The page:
RHYMES provides services to youth and young adults (YYA) ages 12-24. We have staff onsite to help meet immediate basic needs and help create a plan to address housing insecurity, homelessness, and safety needs of YYA. RHYMES services are confidential. YYA can be referred by community members, family, school resource officers, social workers, school faculty, law enforcement, mobile crisis, medical providers, friends, their self and others in their community.
It is challenging to recognize a YYA experiencing housing insecurity, homelessness, contemplating running away, or that has runaway. Many YYA bounce among family and friends or couch surf and have temporary shelter for periods of time. Other YYA stay on the street to try to find safe places they can rest. Youth emergency shelters for runaway and homeless youth often serve youth 12-17, which leaves YYA outside that age with out options that are youth centered.
Family conflict is most often cited as the reason youth give for their homelessness or episodes of running away. The report notes that females are more likely than males to run away, and among white, Black and Hispanic youth, Black youth have the highest rates of running away.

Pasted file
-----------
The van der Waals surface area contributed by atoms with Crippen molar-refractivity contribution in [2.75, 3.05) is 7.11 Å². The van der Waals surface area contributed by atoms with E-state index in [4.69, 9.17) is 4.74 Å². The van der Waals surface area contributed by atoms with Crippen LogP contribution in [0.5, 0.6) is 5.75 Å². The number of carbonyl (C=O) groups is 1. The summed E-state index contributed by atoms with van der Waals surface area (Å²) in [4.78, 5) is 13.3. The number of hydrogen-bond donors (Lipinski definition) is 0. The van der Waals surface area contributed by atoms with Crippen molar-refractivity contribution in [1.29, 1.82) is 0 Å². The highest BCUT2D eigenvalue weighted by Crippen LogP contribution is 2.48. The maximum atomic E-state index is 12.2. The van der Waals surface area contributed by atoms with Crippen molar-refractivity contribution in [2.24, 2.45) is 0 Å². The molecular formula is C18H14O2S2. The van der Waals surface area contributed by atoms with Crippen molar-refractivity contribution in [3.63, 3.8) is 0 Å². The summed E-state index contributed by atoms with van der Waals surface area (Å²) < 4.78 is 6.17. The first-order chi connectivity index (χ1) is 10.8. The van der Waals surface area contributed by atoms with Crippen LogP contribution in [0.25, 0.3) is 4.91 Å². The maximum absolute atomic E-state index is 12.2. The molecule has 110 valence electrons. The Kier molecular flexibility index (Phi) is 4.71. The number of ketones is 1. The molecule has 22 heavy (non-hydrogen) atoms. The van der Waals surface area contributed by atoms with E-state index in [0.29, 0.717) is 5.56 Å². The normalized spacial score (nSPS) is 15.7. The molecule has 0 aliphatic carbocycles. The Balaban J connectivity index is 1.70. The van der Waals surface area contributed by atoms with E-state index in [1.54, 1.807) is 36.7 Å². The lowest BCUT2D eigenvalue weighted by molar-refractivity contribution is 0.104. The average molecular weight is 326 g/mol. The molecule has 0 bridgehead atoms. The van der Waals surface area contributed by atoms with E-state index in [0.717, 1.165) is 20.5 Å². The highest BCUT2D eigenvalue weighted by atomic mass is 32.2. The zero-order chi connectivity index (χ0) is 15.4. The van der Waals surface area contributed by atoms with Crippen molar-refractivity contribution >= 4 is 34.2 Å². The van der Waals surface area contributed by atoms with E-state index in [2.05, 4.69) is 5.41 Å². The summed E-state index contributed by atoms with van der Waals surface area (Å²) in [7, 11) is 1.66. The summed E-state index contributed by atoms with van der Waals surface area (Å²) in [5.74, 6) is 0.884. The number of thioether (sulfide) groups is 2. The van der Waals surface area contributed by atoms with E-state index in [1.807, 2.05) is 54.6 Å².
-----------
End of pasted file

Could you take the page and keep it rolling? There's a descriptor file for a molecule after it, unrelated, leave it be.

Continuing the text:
The Voices of Youth Count was established to better understand the gaps and scope of youth experiencing homelessness. The study found that while youth across all backgrounds and upbringings can become homeless, certain demographics are more susceptible. People of color, people who identify as LGBTQ+ and young parents disproportionately experience youth homelessness at higher rates. Native American youth have more than double the risk of experiencing homelessness compared to other youth. LGBTQ+ youth experience a 120% higher risk of becoming homeless after coming out to their families. Additionally, a person’s identity can intersect with multiple demographic categories and put them at an even higher risk of homelessness.
Homeless Youth Vulnerability
All homeless youth, due to their unstable housing and a lack of a safe, caring adult, are inherently vulnerable to their surroundings. Youth in or aging out of foster care and youth involved in the juvenile justice system are even more vulnerable to the dangers of homelessness. (ncsl.org/human-services/youth-homelessness-overview)